Scotland is becoming as miserable as London – Jim Duffy

Brexit, nationalism, a rise of extremes on the left and right has politically jiggered this once happy land, writes Jim Duffy.

Friday, 26th July 2019, 7:00 am
When travelling on the London Underground aka Tube, it is advisable not to talk to strangers (Picture: Dan Kitwood/Getty Images)

London is probably one of the most unfriendly cities that you will ever walk about in. A trip on the Tube or any overground rail network will make you feel cold, miserable and unwanted inside.

Whatever you do on the Tube, never try to engage anyone in conversation. The chances are they will ignore you, pity you or move away from you. You worry that, depending on their mental state, they might even attack you.

Then, walk up any London street and try to be convivial and chipper. Forget it. No-one wants to be bothered and is living in their own wee world. Of course, that would never happen in Scotland would it?

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Look again. We are miserable.

This week, as I travelled around Scotland from Glasgow to Dundee to Edinburgh, what I saw was a glum lot. As I walked around Glasgow city centre, people just stared ahead. For sure, there were people glued to their mobiles, living in the world of the Matrix.

And, even from others, there was just no eye contact or the slightest effort to say hello anywhere. The descriptors that sprung to mind were sullen, aloof, weighed down, beaten, lifeless and withdrawn. What a gaunt nation we have become.

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Edinburgh and Dundee were not any better. Our Capital city was always known for being that bit more circumspect and reserved in its approach. And it has certainly maintained that crown. The only people to engage were the tourists!

Council workers everywhere were stony-faced. What I would call pretty young ladies promenading to and from work could not raise a smile or look left or right from their chosen direction on the grey pavements. Shop workers were staring out shop-front windows, looking forlorn on the minimum wage. What has happened to Scotland? Have we lost our mojo?

Is it Brexit that has us all a bit down I wondered? Even with Boris now entrenched in 10 Downing Street with his “can do” attitude and call to arms, I don’t think it will cheer up the people of Scotland somehow.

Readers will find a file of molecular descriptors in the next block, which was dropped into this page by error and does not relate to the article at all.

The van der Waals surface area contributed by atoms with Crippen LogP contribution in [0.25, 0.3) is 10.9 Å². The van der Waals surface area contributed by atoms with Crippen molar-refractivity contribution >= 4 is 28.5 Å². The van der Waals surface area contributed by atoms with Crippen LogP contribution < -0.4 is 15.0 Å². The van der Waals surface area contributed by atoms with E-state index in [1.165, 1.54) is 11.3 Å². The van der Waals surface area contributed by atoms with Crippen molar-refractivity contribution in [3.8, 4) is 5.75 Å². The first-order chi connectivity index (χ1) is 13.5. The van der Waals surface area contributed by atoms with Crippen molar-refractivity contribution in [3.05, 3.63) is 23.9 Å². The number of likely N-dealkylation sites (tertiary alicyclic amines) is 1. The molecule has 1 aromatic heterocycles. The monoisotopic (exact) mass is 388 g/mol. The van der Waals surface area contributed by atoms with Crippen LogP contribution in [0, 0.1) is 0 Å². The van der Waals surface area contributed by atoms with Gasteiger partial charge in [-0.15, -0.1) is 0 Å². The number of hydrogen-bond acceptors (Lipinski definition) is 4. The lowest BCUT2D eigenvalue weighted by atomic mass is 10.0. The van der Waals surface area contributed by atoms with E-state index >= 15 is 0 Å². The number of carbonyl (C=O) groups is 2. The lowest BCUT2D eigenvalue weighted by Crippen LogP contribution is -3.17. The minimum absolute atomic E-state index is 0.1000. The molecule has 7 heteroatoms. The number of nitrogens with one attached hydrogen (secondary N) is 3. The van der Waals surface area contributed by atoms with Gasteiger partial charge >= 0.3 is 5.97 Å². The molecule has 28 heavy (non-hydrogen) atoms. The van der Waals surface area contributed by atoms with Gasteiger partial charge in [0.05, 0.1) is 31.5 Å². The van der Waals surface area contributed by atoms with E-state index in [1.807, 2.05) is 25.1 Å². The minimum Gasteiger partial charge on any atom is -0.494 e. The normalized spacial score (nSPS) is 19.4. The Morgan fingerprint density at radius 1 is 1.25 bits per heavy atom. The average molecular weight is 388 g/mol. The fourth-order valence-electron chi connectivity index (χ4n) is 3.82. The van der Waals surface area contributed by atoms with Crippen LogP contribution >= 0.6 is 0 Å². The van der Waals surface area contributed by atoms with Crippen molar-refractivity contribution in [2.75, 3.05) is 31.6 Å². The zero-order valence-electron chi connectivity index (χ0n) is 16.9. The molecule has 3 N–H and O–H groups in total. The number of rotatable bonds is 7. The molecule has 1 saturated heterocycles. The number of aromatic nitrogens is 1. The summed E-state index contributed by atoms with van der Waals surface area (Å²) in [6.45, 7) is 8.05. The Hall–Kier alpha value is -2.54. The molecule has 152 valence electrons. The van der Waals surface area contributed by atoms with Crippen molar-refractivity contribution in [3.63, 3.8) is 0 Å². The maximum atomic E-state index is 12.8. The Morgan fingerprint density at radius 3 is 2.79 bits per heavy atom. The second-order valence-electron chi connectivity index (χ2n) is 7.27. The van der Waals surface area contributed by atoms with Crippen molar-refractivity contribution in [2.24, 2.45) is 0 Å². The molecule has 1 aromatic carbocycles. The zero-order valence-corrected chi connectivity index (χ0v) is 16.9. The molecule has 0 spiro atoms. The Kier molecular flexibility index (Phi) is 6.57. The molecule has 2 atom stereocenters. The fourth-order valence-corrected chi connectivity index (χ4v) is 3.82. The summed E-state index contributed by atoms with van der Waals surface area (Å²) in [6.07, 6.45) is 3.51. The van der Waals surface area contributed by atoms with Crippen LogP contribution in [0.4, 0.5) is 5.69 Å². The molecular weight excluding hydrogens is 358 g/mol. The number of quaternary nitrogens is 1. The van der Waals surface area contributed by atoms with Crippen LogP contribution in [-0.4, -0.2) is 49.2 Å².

What’s the worst that can happen? Johnson could take the UK out of the EU crashing, kicking and screaming. Stock markets will dip and we hit recession. He will borrow one hell of a lot of money to try and make us feel good, killing off all the austerity thrust upon us by George Osborne and Phil Hammond. This will, in turn, lead us further into a debt mire.

There you go, that wasn’t all that bad. So, why the glum faces Scotland?

Then I considered maybe that will indeed accelerate the movement for Scottish independence. Is that not we want or what the political classes here tell us all that we want? Yes, we can split from the rest of the UK and go our own way. Life will not be that bad either. After all, the SNP have been planning this for years. We will live with a no-deal bludgeoning from England and immediately try to borrow as much as we can to keep us all happy and our faces straight. This will again in turn lead to recession and in-fighting as we look inward for someone to blame. And we cannot blame BoJo for this one. Again, not much of a happy picture, but hey we can hoist saltires and other Scottish romantic flags up poles to make the place look brighter.

Then I thought it was the weather. A couple of days of “taps aff” heat, park bins full of empty beer cans and people moaning about the heat before the rain reappears and reaffirms our glumness. Thank your god for the rain eh? It puts it all back into perspective for us as a nation. Why should we be happy when it rains all summer? It was all starting to make sense for me now.

The current political climate domestically and internationally has blighted the people of Scotland. It has blunted our enthusiasm and we have lost our way. The Trumps of this world, the Boris Johnsons of this world and the extreme right and left, coupled with nationalism, have left us politically jiggered. We appear to have run out of steam.

London doesn’t care a jot for us. And this indifference has spread northwards beyond the M25 and across the Scottish border. It has enveloped us and left us like zombies instead of the cheeky nation that we once were. That is why no one is saying hello these days or smiling at strangers in the street anymore.

And even if we rid ourselves of London-itis, we have no real vision for what an independent Scotland could look like. I could not name you one Scottish MSP with verve, charisma or charm who I believe would give us a pep talk that we would would listen to.

They are all just as dull and grey as the weather and the pavements. I do hope Jo Swinson injects some new life into the Lib Dems. Otherwise she will join Theresa May in the ex-leader graveyard of has-beens.

Take my challenge today and observe others looking glum in our streets. Perhaps check yourself and ask what message you are sending out to others on the pavements. Look around at the lack of community as you traverse these big cities.

Something is lost but, I hope, not forever gone. We need cheering up – bigstyle. Unfortunately, we do not have world-beating cricket, football or rugby teams to help here. So, perhaps it is time for Scotland’s version of Nigel Farage to pop his or her head up and help us get our mojo back.

Scotland needs a motivator. Before it is too late ...